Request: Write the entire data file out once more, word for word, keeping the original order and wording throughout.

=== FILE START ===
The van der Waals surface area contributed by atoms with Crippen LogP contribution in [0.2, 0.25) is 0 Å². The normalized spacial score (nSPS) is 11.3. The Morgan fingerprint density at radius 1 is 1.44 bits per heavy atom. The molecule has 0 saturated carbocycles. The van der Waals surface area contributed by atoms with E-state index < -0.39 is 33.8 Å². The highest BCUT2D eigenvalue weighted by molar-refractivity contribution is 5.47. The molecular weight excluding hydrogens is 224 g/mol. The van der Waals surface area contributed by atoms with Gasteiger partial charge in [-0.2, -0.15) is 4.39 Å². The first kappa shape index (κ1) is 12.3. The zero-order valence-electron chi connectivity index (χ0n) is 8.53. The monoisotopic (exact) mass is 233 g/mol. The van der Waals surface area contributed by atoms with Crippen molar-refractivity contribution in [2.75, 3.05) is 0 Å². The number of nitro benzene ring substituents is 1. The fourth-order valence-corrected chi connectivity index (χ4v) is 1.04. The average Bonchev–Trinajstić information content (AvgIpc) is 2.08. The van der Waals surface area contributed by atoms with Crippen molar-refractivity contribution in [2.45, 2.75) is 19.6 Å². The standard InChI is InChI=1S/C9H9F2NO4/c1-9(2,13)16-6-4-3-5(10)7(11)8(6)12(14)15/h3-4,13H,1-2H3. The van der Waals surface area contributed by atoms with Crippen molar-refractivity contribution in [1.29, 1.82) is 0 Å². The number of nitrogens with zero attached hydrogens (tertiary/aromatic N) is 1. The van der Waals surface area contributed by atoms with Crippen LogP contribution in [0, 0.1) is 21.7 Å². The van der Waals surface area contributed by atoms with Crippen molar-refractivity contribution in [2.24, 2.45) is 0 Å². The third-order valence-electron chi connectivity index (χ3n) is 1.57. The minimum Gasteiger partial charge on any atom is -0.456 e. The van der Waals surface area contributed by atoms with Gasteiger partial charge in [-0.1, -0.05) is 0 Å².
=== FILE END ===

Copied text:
The van der Waals surface area contributed by atoms with Crippen LogP contribution in [0.2, 0.25) is 0 Å². The normalized spacial score (nSPS) is 11.3. The Morgan fingerprint density at radius 1 is 1.44 bits per heavy atom. The molecule has 0 saturated carbocycles. The van der Waals surface area contributed by atoms with E-state index < -0.39 is 33.8 Å². The highest BCUT2D eigenvalue weighted by molar-refractivity contribution is 5.47. The molecular weight excluding hydrogens is 224 g/mol. The van der Waals surface area contributed by atoms with Gasteiger partial charge in [-0.2, -0.15) is 4.39 Å². The first kappa shape index (κ1) is 12.3. The zero-order valence-electron chi connectivity index (χ0n) is 8.53. The monoisotopic (exact) mass is 233 g/mol. The van der Waals surface area contributed by atoms with Crippen molar-refractivity contribution in [2.75, 3.05) is 0 Å². The number of nitro benzene ring substituents is 1. The fourth-order valence-corrected chi connectivity index (χ4v) is 1.04. The average Bonchev–Trinajstić information content (AvgIpc) is 2.08. The van der Waals surface area contributed by atoms with Crippen molar-refractivity contribution in [2.45, 2.75) is 19.6 Å². The standard InChI is InChI=1S/C9H9F2NO4/c1-9(2,13)16-6-4-3-5(10)7(11)8(6)12(14)15/h3-4,13H,1-2H3. The van der Waals surface area contributed by atoms with Crippen molar-refractivity contribution in [1.29, 1.82) is 0 Å². The number of nitrogens with zero attached hydrogens (tertiary/aromatic N) is 1. The van der Waals surface area contributed by atoms with Crippen LogP contribution in [0, 0.1) is 21.7 Å². The van der Waals surface area contributed by atoms with Crippen molar-refractivity contribution in [2.24, 2.45) is 0 Å². The third-order valence-electron chi connectivity index (χ3n) is 1.57. The minimum Gasteiger partial charge on any atom is -0.456 e. The van der Waals surface area contributed by atoms with Gasteiger partial charge in [-0.1, -0.05) is 0 Å².